## Curve Tracer Applications

Tektronix 576 Curve Tracer

## Resistor Curves

High Ohm Resistor - Adapter with a open circuit                                                                      Low Ohm Resistor - Adapter with a short circuit

220 Ohm Carbon Resistor

 Horizontal Deflection Factor = 1V/Division Vertical Deflection Factor = 5mA/Division 7.9DIV * 1V/DIV = 7.9V 7.3DIV * 5mA/DIV = 36.5mA Resistance = 7.9V/36.5mA Resistance = 216.4 Ohm Applied Peak Power hor.=9.7DIV and vert.=8.9DIV hor.=9.3V and vert.=44.5mA Peak Power = 414mW (note: use most top/bottom and right/left graticules for delta measurement only when CRT geometry is in accurate condition) Resistors can be measured by reading the deflection, they can't be measured with high precision. The curve tracer shows larger nonlinearities easily. It's also a powerful tool for checking NTC and PTC resistors and other temperature or power dependend devices.

## Zener Diode Curves

6.2 Volt Zener Diode

Forward biased zener diode (Curve Tracer set to NPN mode)

0,0 indicates zero voltage and zero current.
Diode starts with a very high resistance.
Approximately at 650mV diode starts with conducting to its low ohm area.
8.8Div * 5mA/Div = 44mA
1Div * 100mV/Div = 100mV
Differential resistance = 2.2 ohms
The current vs. voltage follows a curve with an exponential character
Derived differential resistance decreases with eponential character too.

Reversed biased zener diode (Curve Tracer set to PNP mode)

Approximately at 6.2 volt the diode starts conducting.
It's difficult to measure the differential resistance because of the steep slope.
differential slope = 0.2Div/9Div
differential resistance = 4.4 ohms
The 6.2V offset can be removed by a display offset mode, will show later.

## Zener Diode AC-Mode Polarity

6.2V zener diode in the curve tracer Polarity Switch AC-Mode

The AC mode allows a positive and negative going curve with in one diagram.  This mode set the zero voltage/current automatically to the center graticule.

## 6.2V Zener Diode Display Offset

With these settings the knee area of the 6.2V zener diode can be better observed.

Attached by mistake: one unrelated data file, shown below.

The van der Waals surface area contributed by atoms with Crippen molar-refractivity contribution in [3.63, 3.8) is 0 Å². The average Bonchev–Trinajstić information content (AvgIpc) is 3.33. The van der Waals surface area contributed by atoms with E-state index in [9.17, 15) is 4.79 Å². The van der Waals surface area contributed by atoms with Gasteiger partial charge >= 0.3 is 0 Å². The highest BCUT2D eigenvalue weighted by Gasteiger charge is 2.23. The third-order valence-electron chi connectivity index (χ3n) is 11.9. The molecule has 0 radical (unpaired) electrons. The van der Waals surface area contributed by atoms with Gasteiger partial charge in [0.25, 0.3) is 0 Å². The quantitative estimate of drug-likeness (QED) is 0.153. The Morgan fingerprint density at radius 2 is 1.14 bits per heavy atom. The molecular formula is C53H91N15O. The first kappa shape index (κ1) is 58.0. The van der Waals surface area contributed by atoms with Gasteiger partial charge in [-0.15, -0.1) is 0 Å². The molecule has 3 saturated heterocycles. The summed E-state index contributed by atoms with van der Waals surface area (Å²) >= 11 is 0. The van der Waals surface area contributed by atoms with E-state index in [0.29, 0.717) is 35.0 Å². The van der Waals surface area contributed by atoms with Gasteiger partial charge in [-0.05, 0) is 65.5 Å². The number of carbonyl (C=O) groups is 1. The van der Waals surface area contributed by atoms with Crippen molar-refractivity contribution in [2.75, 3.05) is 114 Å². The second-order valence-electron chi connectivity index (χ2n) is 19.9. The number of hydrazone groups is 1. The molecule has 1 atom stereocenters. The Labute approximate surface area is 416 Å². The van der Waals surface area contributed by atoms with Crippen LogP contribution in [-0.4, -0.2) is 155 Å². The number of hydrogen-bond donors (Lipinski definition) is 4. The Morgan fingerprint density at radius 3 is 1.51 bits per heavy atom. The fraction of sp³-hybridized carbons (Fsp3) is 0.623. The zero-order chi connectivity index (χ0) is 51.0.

1. Shift curve by 3 Divisions to the right side
2. Horizontal expansion by factor 10, 2V/Div goes to 200mV/Div
3. Push for indicating adjusted the 6,0 point
4. Unexpanded horizontal deflection still 2V/Div
5. Expanded horizontal deflection 200mV/Div appears on screen.

Note the 200mV/Div horizontal deflection.
The 6.0V/0mA point marked by the arrow.
The knee area can be better observed.
Consider this display offset advantage when using e.g. a 200V  zener diode

Describing this Display Offset Mode in a few words only is difficult. In pratice when using the curve tracer it is more easy than reading only.

## 6.2V Zener Diode Temperature Experiment - Forward Biased

Heating the diode environmental for a short moment with a lighter.

Forward biased 6.2V zener diode at room temperature

Forward biased 6.2V zener diode external heated

At the same 5mA current the foward voltage has been decreased  by heating the junction.

7.8Div * 100mV/Div = 780mV @ 5mA cold
7.6Div * 100mV/Div = 760mV @ 5mA warm

Difference caused by temperature rise = -20mV

A silicon junction has approximately a temperature coefficient of -2mV/°C
therefore the diode junction has been increased by approximately
(-20mV/-2mV) * °C = 10°C

The lighter increased the silicon junction temperature approximately by 10°C.

Directly observed on the CRT are these experiments very impressful like a good video, even touching by the hand will show clearly effects on the tracer.

## 6.2V Zener Diode Temperature Experiment - Reversed Biased

Reversed biased 6.2V Zener diode - diode at room temperature - display offset vertical 10 * expanded

Reversed biased 6.2V Zener diode - diode heated with the lighter - display offset vertical 10 * expanded

At the same 10mA current the diode voltage increase with temperature
(compare in forward direction diode voltage decreased with temperature)

By knowing the temperature rise the positive voltage coefficient could be calculated now.

When guessing the temperature increased by 10°C and the voltage increased by 0.2DIV (20mV), it can be said in reverse direction the zener diode voltage increase approximately with

+2mV/°C

A series connection of a forward biased silicon junction and a 6.2V zener diode can cancel out the overall temperature coefficient.
This cancelation method requires the knowledge for the best current value, because both diode TCs depending on applied current.
Driven by a current source this circuit method is called zener voltage reference.
There are Temperature Coefficient Compensated diodes and many ICs available operating on that method.

## 5.1V Zener Diode Temperature Experiment - Reversed Biased

A 5.1V zener diode will behaviour different from a 6.2V zener.

5.1V Zener diode reverse biased
7DIV*2mA/DIV=14mA
0.6DIV*1V/DIV=600mV

Differential Resistance = 600mV/14mA = 42 ohms

It is well known a 5.1V zener won't reach the lowest differential resistors of a 6.2V, which is a type with the lowest differential resistance.
Differential resistance decrease with increasing current.

Again using a lighter for increasing temperature.

Reversed biased 5.1V Zener diode - diode at room temperature - display offset vertical 10 * expanded

Reversed biased 5.1V Zener diode - diode heated with the lighter - display offset vertical 10 * expanded

At the same 10mA current the diode voltage decrease with temperature

The 5.1V zener diode type has an negative voltage temperature coefficient compared to a 6.2V zener, a 5.6V zener has a better TC somewhere between the 5.1V and 6.2V type.

Simplified said as single device 5.6V zeners are good in TC behaviour and 6.2V zeners are best in lowest differential resistance, all other voltages getting more worse compared to these both types.

Display Offset Settings when measuring the reversed 5.1V zener.